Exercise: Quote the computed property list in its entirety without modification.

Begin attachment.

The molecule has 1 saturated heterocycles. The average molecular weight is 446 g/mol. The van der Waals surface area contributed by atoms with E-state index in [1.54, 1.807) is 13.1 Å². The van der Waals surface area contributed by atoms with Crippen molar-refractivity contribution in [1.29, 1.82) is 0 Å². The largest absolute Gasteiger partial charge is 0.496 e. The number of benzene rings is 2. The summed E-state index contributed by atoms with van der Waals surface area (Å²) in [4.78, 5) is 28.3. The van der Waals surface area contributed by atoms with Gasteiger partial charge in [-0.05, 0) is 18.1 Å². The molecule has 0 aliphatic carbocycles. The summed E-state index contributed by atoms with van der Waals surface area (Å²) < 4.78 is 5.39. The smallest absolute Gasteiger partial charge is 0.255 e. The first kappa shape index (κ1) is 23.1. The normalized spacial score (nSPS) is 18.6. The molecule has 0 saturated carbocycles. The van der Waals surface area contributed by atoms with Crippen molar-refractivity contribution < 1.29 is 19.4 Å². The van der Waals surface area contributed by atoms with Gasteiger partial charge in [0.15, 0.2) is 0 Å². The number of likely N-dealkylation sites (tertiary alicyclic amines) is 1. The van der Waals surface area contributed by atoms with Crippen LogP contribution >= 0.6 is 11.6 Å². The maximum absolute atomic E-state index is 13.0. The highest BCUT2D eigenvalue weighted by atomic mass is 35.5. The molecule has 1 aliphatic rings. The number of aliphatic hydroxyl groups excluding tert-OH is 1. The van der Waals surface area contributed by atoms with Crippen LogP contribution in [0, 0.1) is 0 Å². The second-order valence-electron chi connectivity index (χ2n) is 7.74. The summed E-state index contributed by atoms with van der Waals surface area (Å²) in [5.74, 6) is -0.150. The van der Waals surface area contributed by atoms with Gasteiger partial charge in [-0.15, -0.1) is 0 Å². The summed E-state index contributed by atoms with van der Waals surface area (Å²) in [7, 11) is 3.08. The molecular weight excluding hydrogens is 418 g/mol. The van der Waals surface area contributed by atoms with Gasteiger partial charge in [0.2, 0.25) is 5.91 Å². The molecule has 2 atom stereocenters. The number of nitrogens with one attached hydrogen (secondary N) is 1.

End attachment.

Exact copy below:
The molecule has 1 saturated heterocycles. The average molecular weight is 446 g/mol. The van der Waals surface area contributed by atoms with E-state index in [1.54, 1.807) is 13.1 Å². The van der Waals surface area contributed by atoms with Crippen molar-refractivity contribution in [1.29, 1.82) is 0 Å². The largest absolute Gasteiger partial charge is 0.496 e. The number of benzene rings is 2. The summed E-state index contributed by atoms with van der Waals surface area (Å²) in [4.78, 5) is 28.3. The van der Waals surface area contributed by atoms with Gasteiger partial charge in [-0.05, 0) is 18.1 Å². The molecule has 0 aliphatic carbocycles. The summed E-state index contributed by atoms with van der Waals surface area (Å²) < 4.78 is 5.39. The smallest absolute Gasteiger partial charge is 0.255 e. The first kappa shape index (κ1) is 23.1. The normalized spacial score (nSPS) is 18.6. The molecule has 0 saturated carbocycles. The van der Waals surface area contributed by atoms with Crippen molar-refractivity contribution < 1.29 is 19.4 Å². The van der Waals surface area contributed by atoms with Gasteiger partial charge in [0.15, 0.2) is 0 Å². The number of likely N-dealkylation sites (tertiary alicyclic amines) is 1. The van der Waals surface area contributed by atoms with Crippen LogP contribution >= 0.6 is 11.6 Å². The maximum absolute atomic E-state index is 13.0. The highest BCUT2D eigenvalue weighted by atomic mass is 35.5. The molecule has 1 aliphatic rings. The number of aliphatic hydroxyl groups excluding tert-OH is 1. The van der Waals surface area contributed by atoms with Crippen LogP contribution in [0, 0.1) is 0 Å². The second-order valence-electron chi connectivity index (χ2n) is 7.74. The summed E-state index contributed by atoms with van der Waals surface area (Å²) in [5.74, 6) is -0.150. The van der Waals surface area contributed by atoms with Gasteiger partial charge in [-0.15, -0.1) is 0 Å². The summed E-state index contributed by atoms with van der Waals surface area (Å²) in [7, 11) is 3.08. The molecular weight excluding hydrogens is 418 g/mol. The van der Waals surface area contributed by atoms with Gasteiger partial charge in [0.2, 0.25) is 5.91 Å². The molecule has 2 atom stereocenters. The number of nitrogens with one attached hydrogen (secondary N) is 1.